Birmingham Botanical Gardens (United States)

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Birmingham Botanical Gardens
Birmingham Botanical Gardens logo.jpg
Location 2612 Lane Park Road
Birmingham, Alabama 35223
Coordinates 33°29′30″N 86°46′28″W / 33.4917°N 86.7745°W / 33.4917; -86.7745Coordinates: 33°29′30″N 86°46′28″W / 33.4917°N 86.7745°W / 33.4917; -86.7745
Area 67.5 acres (27.3 ha)
Created 1963 (1963)
Operated by City of Birmingham/
Friends of Birmingham Botanical Gardens
Visitors 350,000+[1]
Open Dawn to dusk
Status Open all year
Website www.bbgardens.org

The Birmingham Botanical Gardens is 67.5-acre (27.3 ha) botanical gardens located adjacent to Lane Park at the southern foot of Red Mountain in Birmingham, Alabama. The gardens are home to over 12,000 different types of plants, 25 unique gardens, more than 30 works of original outdoor sculpture, and several miles of walking paths.[2] With more than 350,000 annual visitors,[1] the Birmingham Botanical Gardens qualify as one of Alabama's top free-admittance tourist attractions.

The gardens include a garden center that has a library, auditorium, Linn-Henley Lecture Hall, Blount Education Center, Gerlach Plant Information Center, Alabama Cooperative Extension System office, Arrington Children’s Plant Adventure Zone, and a restaurant.

History[edit]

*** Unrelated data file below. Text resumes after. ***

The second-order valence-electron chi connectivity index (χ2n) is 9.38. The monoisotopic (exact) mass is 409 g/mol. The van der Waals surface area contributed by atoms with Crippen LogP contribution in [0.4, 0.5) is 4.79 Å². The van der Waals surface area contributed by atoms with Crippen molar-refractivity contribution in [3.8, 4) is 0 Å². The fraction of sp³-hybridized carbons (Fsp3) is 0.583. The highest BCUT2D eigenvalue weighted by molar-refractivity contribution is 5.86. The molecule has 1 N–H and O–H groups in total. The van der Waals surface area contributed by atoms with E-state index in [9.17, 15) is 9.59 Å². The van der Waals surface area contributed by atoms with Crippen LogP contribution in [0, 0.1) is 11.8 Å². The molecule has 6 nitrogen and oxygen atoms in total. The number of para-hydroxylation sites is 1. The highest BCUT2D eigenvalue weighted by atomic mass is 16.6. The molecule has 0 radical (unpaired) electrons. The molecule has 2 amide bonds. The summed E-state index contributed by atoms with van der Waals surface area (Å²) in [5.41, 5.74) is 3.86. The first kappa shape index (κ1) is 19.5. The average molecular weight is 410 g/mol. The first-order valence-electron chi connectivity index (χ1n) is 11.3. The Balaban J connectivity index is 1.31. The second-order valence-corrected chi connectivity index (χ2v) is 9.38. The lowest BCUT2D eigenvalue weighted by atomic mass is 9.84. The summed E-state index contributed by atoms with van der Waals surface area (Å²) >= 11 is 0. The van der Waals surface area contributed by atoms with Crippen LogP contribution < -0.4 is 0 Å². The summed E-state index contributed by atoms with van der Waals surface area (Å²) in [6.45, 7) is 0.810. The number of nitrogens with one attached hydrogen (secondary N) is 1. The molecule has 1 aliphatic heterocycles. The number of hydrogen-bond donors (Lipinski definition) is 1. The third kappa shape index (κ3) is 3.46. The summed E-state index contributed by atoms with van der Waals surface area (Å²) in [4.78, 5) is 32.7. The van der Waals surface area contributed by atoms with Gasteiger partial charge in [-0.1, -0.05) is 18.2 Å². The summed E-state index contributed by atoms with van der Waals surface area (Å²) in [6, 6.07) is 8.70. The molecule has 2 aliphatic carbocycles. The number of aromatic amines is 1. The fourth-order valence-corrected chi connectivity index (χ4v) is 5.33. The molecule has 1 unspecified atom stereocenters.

The Birmingham Botanical Gardens began as an idea prior to 1960. The Birmingham mayor of that time, James W. Morgan, led an effort to establish the gardens on a 69-acre (28 ha) portion of unused city property east of the Birmingham Zoo on the side of Red Mountain. The garden officially opened in 1963. The Birmingham Botanical Society, now known as the Friends of Birmingham Botanical Gardens, was established in 1964 with a mission of helping the city to support and improve the garden.[3]

Gardens and garden features[edit]

  • Sonat Lake
  • Hill Garden
  • Kayser Lily Pool
  • Cochran Water Wall
  • Dunn Formal Rose Garden
  • Ireland Old-Fashioned Rose Garden
  • Crape Myrtle Garden Conservatory
  • Desert House
  • Camellia House
  • Samford Orchid Display Room
  • Formal Garden
  • Queen’s Gates
  • Twin Urn Fountains
  • Cabaniss Walk
  • Forman Garden
  • Enabling Garden
  • Thompson Enthusiast Garden
  • Bruno Vegetable Garden
  • Herb Terrace
  • Hess Camellia Garden
  • Bog Gardens
  • Kaul Wildflower Garden
  • Fern Glade
  • Curry Rhododendron Garden
  • Little Ones’ Memory Garden
  • Curry Rhododendron Species Garden
  • Jemison Lily Garden
  • Hosta Walk
  • Ireland Iris Garden
  • The Southern Living Garden
  • Lawler Gates
  • McReynolds Garden
  • Barber Alabama Woodlands
  • Hulsey Woods
  • Japanese Gardens
  • Torii (Gateway to Heaven)
  • Tea House and Karesansui
  • Hulsey Woods
  • Cultural Pavilion
  • Viewing Shelter and Long Life Lake
  • Bonsai House
Garden features
Long Life Lake bridge 
The Taylor Gate 
Torii 
Tea House 
Granite Garden Fountain in Blount Square 
The Conservatory during winter 
The Friendship Bell 
Hill Garden during winter 

See also[edit]

References[edit]

  1. ^ a b "About Us". Birmingham Botanical Gardens. Retrieved October 26, 2012. 
  2. ^ Fred Spicer (October 4, 2012). "A Small Ode to Oaks". Birmingham News. Retrieved October 27, 2012. 
  3. ^ "Garden History". Birmingham Botanical Gardens. Retrieved October 26, 2012. 

External links[edit]